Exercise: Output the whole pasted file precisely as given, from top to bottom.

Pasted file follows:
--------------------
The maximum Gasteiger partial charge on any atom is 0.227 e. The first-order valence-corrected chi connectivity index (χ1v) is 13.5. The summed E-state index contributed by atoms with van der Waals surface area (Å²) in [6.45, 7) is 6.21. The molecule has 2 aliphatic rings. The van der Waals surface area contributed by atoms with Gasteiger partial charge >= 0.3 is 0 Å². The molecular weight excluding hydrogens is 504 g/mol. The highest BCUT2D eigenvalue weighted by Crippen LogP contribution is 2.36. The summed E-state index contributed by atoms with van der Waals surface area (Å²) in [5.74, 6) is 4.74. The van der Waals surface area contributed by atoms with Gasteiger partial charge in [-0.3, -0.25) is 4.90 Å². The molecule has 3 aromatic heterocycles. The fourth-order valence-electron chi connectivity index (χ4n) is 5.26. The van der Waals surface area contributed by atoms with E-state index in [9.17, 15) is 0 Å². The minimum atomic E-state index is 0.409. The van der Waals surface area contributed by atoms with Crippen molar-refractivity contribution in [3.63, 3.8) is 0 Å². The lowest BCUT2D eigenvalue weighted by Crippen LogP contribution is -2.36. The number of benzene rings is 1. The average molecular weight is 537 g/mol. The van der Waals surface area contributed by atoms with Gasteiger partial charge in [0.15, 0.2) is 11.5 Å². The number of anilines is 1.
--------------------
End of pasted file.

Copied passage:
The maximum Gasteiger partial charge on any atom is 0.227 e. The first-order valence-corrected chi connectivity index (χ1v) is 13.5. The summed E-state index contributed by atoms with van der Waals surface area (Å²) in [6.45, 7) is 6.21. The molecule has 2 aliphatic rings. The van der Waals surface area contributed by atoms with Gasteiger partial charge >= 0.3 is 0 Å². The molecular weight excluding hydrogens is 504 g/mol. The highest BCUT2D eigenvalue weighted by Crippen LogP contribution is 2.36. The summed E-state index contributed by atoms with van der Waals surface area (Å²) in [5.74, 6) is 4.74. The van der Waals surface area contributed by atoms with Gasteiger partial charge in [-0.3, -0.25) is 4.90 Å². The molecule has 3 aromatic heterocycles. The fourth-order valence-electron chi connectivity index (χ4n) is 5.26. The van der Waals surface area contributed by atoms with E-state index in [9.17, 15) is 0 Å². The minimum atomic E-state index is 0.409. The van der Waals surface area contributed by atoms with Crippen molar-refractivity contribution in [3.63, 3.8) is 0 Å². The lowest BCUT2D eigenvalue weighted by Crippen LogP contribution is -2.36. The number of benzene rings is 1. The average molecular weight is 537 g/mol. The van der Waals surface area contributed by atoms with Gasteiger partial charge in [0.15, 0.2) is 11.5 Å². The number of anilines is 1.